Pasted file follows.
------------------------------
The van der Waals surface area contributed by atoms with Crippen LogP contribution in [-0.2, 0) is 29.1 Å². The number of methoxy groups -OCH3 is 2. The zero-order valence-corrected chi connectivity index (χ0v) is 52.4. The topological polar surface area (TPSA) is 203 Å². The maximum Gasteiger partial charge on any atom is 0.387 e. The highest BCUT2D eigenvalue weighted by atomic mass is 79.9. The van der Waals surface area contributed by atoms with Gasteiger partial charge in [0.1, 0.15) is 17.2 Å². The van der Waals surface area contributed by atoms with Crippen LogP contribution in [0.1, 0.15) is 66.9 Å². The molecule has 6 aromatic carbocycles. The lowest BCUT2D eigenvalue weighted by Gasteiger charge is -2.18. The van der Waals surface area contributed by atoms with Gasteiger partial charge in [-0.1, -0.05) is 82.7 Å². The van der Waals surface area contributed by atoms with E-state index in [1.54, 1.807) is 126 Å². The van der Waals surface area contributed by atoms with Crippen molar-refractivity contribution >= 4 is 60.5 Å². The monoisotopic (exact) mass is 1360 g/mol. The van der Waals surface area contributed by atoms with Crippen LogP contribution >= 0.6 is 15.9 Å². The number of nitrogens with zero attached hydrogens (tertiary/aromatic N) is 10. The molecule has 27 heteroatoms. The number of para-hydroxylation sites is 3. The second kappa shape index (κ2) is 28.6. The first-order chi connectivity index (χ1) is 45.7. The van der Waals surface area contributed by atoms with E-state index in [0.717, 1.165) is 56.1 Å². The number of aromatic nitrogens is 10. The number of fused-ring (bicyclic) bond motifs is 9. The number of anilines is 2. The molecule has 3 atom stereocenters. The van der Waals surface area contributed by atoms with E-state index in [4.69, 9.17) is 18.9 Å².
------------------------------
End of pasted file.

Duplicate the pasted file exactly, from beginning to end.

The van der Waals surface area contributed by atoms with Crippen LogP contribution in [-0.2, 0) is 29.1 Å². The number of methoxy groups -OCH3 is 2. The zero-order valence-corrected chi connectivity index (χ0v) is 52.4. The topological polar surface area (TPSA) is 203 Å². The maximum Gasteiger partial charge on any atom is 0.387 e. The highest BCUT2D eigenvalue weighted by atomic mass is 79.9. The van der Waals surface area contributed by atoms with Gasteiger partial charge in [0.1, 0.15) is 17.2 Å². The van der Waals surface area contributed by atoms with Crippen LogP contribution in [0.1, 0.15) is 66.9 Å². The molecule has 6 aromatic carbocycles. The lowest BCUT2D eigenvalue weighted by Gasteiger charge is -2.18. The van der Waals surface area contributed by atoms with Gasteiger partial charge in [-0.1, -0.05) is 82.7 Å². The van der Waals surface area contributed by atoms with E-state index in [1.54, 1.807) is 126 Å². The van der Waals surface area contributed by atoms with Crippen molar-refractivity contribution >= 4 is 60.5 Å². The monoisotopic (exact) mass is 1360 g/mol. The van der Waals surface area contributed by atoms with Crippen LogP contribution >= 0.6 is 15.9 Å². The number of nitrogens with zero attached hydrogens (tertiary/aromatic N) is 10. The molecule has 27 heteroatoms. The number of para-hydroxylation sites is 3. The second kappa shape index (κ2) is 28.6. The first-order chi connectivity index (χ1) is 45.7. The van der Waals surface area contributed by atoms with E-state index in [0.717, 1.165) is 56.1 Å². The number of aromatic nitrogens is 10. The number of fused-ring (bicyclic) bond motifs is 9. The number of anilines is 2. The molecule has 3 atom stereocenters. The van der Waals surface area contributed by atoms with E-state index in [4.69, 9.17) is 18.9 Å².